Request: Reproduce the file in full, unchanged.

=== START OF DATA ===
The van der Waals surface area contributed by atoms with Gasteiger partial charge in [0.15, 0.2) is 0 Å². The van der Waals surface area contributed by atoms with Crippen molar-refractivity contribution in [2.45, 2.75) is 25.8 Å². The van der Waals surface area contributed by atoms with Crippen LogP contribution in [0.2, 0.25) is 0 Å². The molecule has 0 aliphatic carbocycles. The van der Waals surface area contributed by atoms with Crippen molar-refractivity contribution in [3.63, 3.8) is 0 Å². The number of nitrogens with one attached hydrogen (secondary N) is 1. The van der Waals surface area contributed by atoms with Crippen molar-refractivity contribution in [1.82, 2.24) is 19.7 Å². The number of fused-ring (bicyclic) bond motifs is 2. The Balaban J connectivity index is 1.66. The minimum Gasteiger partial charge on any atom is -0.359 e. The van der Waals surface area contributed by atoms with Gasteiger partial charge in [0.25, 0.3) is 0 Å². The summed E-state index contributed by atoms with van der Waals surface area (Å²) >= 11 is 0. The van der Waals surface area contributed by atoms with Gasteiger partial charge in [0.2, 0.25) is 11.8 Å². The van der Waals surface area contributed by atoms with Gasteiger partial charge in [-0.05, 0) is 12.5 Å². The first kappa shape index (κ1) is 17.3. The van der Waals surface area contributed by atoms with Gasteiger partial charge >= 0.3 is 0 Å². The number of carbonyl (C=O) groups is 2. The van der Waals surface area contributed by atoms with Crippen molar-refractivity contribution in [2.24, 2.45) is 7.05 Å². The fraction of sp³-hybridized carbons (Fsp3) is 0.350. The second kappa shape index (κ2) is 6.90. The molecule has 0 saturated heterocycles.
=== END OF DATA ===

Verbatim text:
The van der Waals surface area contributed by atoms with Gasteiger partial charge in [0.15, 0.2) is 0 Å². The van der Waals surface area contributed by atoms with Crippen molar-refractivity contribution in [2.45, 2.75) is 25.8 Å². The van der Waals surface area contributed by atoms with Crippen LogP contribution in [0.2, 0.25) is 0 Å². The molecule has 0 aliphatic carbocycles. The van der Waals surface area contributed by atoms with Crippen molar-refractivity contribution in [3.63, 3.8) is 0 Å². The number of nitrogens with one attached hydrogen (secondary N) is 1. The van der Waals surface area contributed by atoms with Crippen molar-refractivity contribution in [1.82, 2.24) is 19.7 Å². The number of fused-ring (bicyclic) bond motifs is 2. The Balaban J connectivity index is 1.66. The minimum Gasteiger partial charge on any atom is -0.359 e. The van der Waals surface area contributed by atoms with Gasteiger partial charge in [0.25, 0.3) is 0 Å². The summed E-state index contributed by atoms with van der Waals surface area (Å²) >= 11 is 0. The van der Waals surface area contributed by atoms with Gasteiger partial charge in [0.2, 0.25) is 11.8 Å². The van der Waals surface area contributed by atoms with Gasteiger partial charge in [-0.05, 0) is 12.5 Å². The first kappa shape index (κ1) is 17.3. The van der Waals surface area contributed by atoms with Gasteiger partial charge >= 0.3 is 0 Å². The number of carbonyl (C=O) groups is 2. The van der Waals surface area contributed by atoms with Crippen molar-refractivity contribution in [2.24, 2.45) is 7.05 Å². The fraction of sp³-hybridized carbons (Fsp3) is 0.350. The second kappa shape index (κ2) is 6.90. The molecule has 0 saturated heterocycles.